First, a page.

Even though it is quite a small country with a total area of 41.543 square kilometres, the Netherlands belongs to a select number of countries around the world which are known by many different names. So, what is the right way to call it – is it “Holland”? Is it “(the) Netherlands”? Are these two names interchangeable or not? Let’s shed some light on this matter.

Official name of the Netherlands as it shows on passports.

The official name of the country in Dutch is Koninkrijk der Nederlanden, which literally means, “Kingdom of the Low Countries”;  a name that reminds us that the country was originally a confederation of independent provinces.  For the sake of abbreviation, the country is often referred to as Nederland in Dutch. In English the country is officially known as the “Kingdom of the Netherlands”, or for short, “the Netherlands”.  Sometimes the ‘t’ in the article “the” before the name is erroneously capitalised but this in theory should only happen at the beginning of a sentence.

“The Netherlands” is normally used in contrast to the “Kingdom of the Netherlands” to mark the difference between the territory that is in Europe and the kingdom that consists of the countries of Aruba, Curaçao, Sint Maarten (all three in the Caribbean) and mainland Netherlands.

Very frequently -though inaccurately- the Netherlands is also referred to as “Holland”, thus identifying the country with the most powerful province that formed the Republic of the United Netherlands in the period between 1581 and 1795.  Strictly speaking, Holland is only the central western region of the Netherlands which comprises two of the twelve provinces that make up the country – North and South Holland. Amsterdam, the capital of the Netherlands, is located in the province of North Holland; while The Hague, the seat of the Dutch government and parliament, is in the province of South Holland.

The twelve provinces of the Netherlands. Holland is the central western region of the country.

The name “Holland” is often used colloquially by the Dutch people themselves, especially when it refers to sports teams such as the football national team. During international football competitions like the World Cup or the European Cup, Dutch fans at the stadium normally cheer their team by chanting, “Holland! Holland!” instead of  “Nederland!” which would be more correct!

Yet another name which is commonly associated with the Netherlands is “Low Countries”.  This name was actually historically used to identify the region which lies around the big delta formed by the rivers Rhine, Scheldt and Meuse and it comprises present-day Belgium, Luxemburg and the Netherlands. These three countries also form part of the “Benelux” [BE for Belgium, NE for Netherlands and LUX for Luxemburg] a customs union formed in 1948 which aimed to promote intergovernmental cooperation.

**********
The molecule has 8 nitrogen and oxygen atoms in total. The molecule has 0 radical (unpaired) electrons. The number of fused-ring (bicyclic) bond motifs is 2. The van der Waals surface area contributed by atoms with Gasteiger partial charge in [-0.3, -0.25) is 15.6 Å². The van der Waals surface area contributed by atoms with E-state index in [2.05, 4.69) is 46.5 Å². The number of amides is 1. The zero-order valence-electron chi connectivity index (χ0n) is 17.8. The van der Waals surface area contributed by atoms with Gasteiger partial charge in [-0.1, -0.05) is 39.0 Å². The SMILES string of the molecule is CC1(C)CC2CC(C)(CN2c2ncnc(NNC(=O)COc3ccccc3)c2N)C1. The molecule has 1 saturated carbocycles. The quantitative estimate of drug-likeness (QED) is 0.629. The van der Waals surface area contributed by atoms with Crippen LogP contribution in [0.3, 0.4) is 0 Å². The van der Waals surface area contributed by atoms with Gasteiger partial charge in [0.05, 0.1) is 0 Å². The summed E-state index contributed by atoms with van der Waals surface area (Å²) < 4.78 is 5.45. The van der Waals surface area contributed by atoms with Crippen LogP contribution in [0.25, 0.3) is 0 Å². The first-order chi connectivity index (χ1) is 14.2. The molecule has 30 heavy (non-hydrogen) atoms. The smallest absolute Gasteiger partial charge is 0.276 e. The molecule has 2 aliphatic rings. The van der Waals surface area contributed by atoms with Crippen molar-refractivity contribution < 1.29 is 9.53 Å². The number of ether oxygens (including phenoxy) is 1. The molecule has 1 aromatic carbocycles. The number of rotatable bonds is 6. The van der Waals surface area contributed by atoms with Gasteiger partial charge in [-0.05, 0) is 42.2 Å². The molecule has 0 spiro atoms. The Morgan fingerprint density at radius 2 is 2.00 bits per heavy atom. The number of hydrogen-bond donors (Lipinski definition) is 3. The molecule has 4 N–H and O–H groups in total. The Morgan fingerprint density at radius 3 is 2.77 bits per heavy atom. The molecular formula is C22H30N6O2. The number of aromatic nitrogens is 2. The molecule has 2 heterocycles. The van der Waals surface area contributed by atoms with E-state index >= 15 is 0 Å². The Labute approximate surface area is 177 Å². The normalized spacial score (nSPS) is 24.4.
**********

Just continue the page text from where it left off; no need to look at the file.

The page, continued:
Confused? You don’t need to be! Here is a summary of all the names associated with the Netherlands:

Kingdom of the Netherlands: the official name of the country; it comprises mainland Netherlands (territory in Europe) plus the islands of Aruba, Curaçao and Sint Maarten in the Caribbean.

The Netherlands: short name for “Kingdom of the Netherlands”; it also refers to the territory in Europe.

Holland: the central western region of the Netherlands which comprises two of the provinces: North and South Holland.

Low Countries: the low-lying region in northern Europe around the delta of the rivers Rhine, Scheldt and Meuse which comprises the Netherlands, Belgium and Luxemburg.

Benelux: the economic and political union comprising the Netherlands, Belgium and Luxemburg.


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About the author

Aledys Ver is originally from Argentina where she lived most of her life until she married a Dutchman and moved to the Netherlands in 2003. She is an English / Spanish translator and does volunteer work helping new comers adapt to their new life in the Netherlands. Her main areas of interest are literature, history and languages and her hobbies include photography, cooking and travelling. She is the author of the blog "From Argentina to the Netherlands, for Love!" which she writes in English and Spanish.